Treating Transgender Patients in the ED

Open-mindedness, professionalism and tact can go a long way when caring for transgender patients or, really, any identified group within society.

“Being educated, nonjudgmental and having some idea of how to ask appropriate questions will help with any culture we are unfamiliar with,” said Christine Marshall, an emergency nurse at St. Joseph Emergency Care Center in Orange, California. 

Transgender Patients in the Hospital

1:30 – 2:30 p.m.

Saturday

Room 413, 414, 415

Marshall will speak on the subject in her presentation, “Transgender Patients in the Hospital,” which will introduce attendees to the lesbian, gay, bisexual, transgender and queer/questioning culture. Specifically, and for starters, she will define terms to describe gender and sexuality and explain the distinct differences between the two. 

“My session is an introduction to the care of transgender patients, and attendees will leave with a greater sense of how they feel about caring for this vulnerable population,” she said. 

Marshall will explore different medical treatments available for transgender patients and related complications. Transgender patients are often on hormones, she said, which can cause many complications, including sterility, blood clots, hypertension, weight gain and other blood and cardiac disorders.

Sex reassignment surgery can also cause complications including infections, strictures and ischemia, she added.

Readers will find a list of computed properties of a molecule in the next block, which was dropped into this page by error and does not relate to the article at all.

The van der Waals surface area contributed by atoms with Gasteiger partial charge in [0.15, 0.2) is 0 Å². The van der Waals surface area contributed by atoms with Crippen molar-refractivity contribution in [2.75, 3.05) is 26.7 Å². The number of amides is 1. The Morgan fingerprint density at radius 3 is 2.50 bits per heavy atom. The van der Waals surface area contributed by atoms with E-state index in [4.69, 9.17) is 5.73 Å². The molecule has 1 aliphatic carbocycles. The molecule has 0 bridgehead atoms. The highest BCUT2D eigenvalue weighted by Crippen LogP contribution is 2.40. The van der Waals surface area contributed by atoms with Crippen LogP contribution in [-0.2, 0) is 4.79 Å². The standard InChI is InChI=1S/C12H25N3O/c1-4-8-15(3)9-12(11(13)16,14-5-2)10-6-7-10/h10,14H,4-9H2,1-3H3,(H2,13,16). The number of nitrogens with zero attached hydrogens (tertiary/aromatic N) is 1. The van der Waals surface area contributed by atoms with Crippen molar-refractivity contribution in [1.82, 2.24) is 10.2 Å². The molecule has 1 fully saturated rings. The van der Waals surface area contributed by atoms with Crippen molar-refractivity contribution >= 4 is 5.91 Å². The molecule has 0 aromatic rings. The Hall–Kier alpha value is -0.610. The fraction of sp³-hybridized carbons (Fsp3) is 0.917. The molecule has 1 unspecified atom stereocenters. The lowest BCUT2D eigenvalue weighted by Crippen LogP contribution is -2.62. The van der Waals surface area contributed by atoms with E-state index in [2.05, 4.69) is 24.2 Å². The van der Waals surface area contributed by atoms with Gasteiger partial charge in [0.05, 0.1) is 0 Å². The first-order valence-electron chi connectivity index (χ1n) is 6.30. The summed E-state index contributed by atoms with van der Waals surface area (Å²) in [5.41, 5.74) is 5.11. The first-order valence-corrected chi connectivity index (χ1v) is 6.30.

The discussion will touch on behavioral health issues common in LGBTQ patients and the many barriers they might encounter while in the ED. Marshall explained that members of the LGBTQ population are often at a higher risk for anxiety, depression, suicide, substance use and homelessness.

“LGBTQ people are twice as likely to use drugs and alcohol as well as engage in high-risk sexual behaviors and self-harm,” she said. “About 60 percent of this population has considered suicide, while as much as 41 percent may have attempted suicide.”

Barriers the LGBTQ population encounter in an ED setting include lack of knowledge on the part of staff, discrimination and the feeling of being judged for their appearance, Marshall said. She added that emergency nurses can feel more comfortable communicating with this population if they respect these patients’ preferences and apologize for any mistakes or misunderstandings rather than ignoring them.

“Nurses can overcome the barriers to treating LGBTQ patients by remembering that we don’t have to understand their lifestyle, we just need to respect it and value all differences,” Marshall said. 

LGBTQ Defined

Sex – a matter of the body genetically and phenotypically

Gender – an internal sense of being male, female or other

L – Lesbian: female-identified person attracted to other females

G – Gay: male-identified person attracted to other males

B – Bisexual: person of any gender identity who is attracted to people of the same sex and of various genders

T – Transgender: person whose gender identity does not coincide with the sex or gender they were identified as at birth

Q – Queer: umbrella term for non-heterosexual gender identity

I – Intersex: person born with genitalia, chromosomes or reproductive organs that don’t fit the typical definitions for males or females at birth

A – Asexual: person who doesn’t experience sexual attraction

Top